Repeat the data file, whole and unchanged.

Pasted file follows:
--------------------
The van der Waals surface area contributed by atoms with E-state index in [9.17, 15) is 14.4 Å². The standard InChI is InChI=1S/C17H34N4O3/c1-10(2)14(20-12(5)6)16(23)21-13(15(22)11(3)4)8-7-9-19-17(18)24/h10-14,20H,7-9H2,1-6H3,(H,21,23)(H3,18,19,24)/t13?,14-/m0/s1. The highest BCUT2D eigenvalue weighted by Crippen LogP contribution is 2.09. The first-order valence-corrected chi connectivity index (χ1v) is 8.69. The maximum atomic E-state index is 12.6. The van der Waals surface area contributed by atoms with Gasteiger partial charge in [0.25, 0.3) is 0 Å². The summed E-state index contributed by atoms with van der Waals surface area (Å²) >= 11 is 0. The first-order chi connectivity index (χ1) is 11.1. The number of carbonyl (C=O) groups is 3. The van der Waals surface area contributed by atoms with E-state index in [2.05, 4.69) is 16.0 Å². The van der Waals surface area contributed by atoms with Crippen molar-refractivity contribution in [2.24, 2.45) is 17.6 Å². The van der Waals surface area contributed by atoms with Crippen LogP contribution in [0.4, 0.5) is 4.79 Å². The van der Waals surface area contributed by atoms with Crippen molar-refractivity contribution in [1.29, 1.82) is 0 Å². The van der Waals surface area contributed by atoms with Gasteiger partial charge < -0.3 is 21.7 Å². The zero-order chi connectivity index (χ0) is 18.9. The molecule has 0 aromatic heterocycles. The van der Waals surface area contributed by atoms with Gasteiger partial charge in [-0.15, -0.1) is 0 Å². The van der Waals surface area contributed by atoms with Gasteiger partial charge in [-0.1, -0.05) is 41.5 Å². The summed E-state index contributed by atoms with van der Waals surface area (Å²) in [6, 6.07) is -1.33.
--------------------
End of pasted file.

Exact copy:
The van der Waals surface area contributed by atoms with E-state index in [9.17, 15) is 14.4 Å². The standard InChI is InChI=1S/C17H34N4O3/c1-10(2)14(20-12(5)6)16(23)21-13(15(22)11(3)4)8-7-9-19-17(18)24/h10-14,20H,7-9H2,1-6H3,(H,21,23)(H3,18,19,24)/t13?,14-/m0/s1. The highest BCUT2D eigenvalue weighted by Crippen LogP contribution is 2.09. The first-order valence-corrected chi connectivity index (χ1v) is 8.69. The maximum atomic E-state index is 12.6. The van der Waals surface area contributed by atoms with Gasteiger partial charge in [0.25, 0.3) is 0 Å². The summed E-state index contributed by atoms with van der Waals surface area (Å²) >= 11 is 0. The first-order chi connectivity index (χ1) is 11.1. The number of carbonyl (C=O) groups is 3. The van der Waals surface area contributed by atoms with E-state index in [2.05, 4.69) is 16.0 Å². The van der Waals surface area contributed by atoms with Crippen molar-refractivity contribution in [2.24, 2.45) is 17.6 Å². The van der Waals surface area contributed by atoms with Crippen LogP contribution in [0.4, 0.5) is 4.79 Å². The van der Waals surface area contributed by atoms with Crippen molar-refractivity contribution in [1.29, 1.82) is 0 Å². The van der Waals surface area contributed by atoms with Gasteiger partial charge < -0.3 is 21.7 Å². The zero-order chi connectivity index (χ0) is 18.9. The molecule has 0 aromatic heterocycles. The van der Waals surface area contributed by atoms with Gasteiger partial charge in [-0.15, -0.1) is 0 Å². The van der Waals surface area contributed by atoms with Gasteiger partial charge in [-0.1, -0.05) is 41.5 Å². The summed E-state index contributed by atoms with van der Waals surface area (Å²) in [6, 6.07) is -1.33.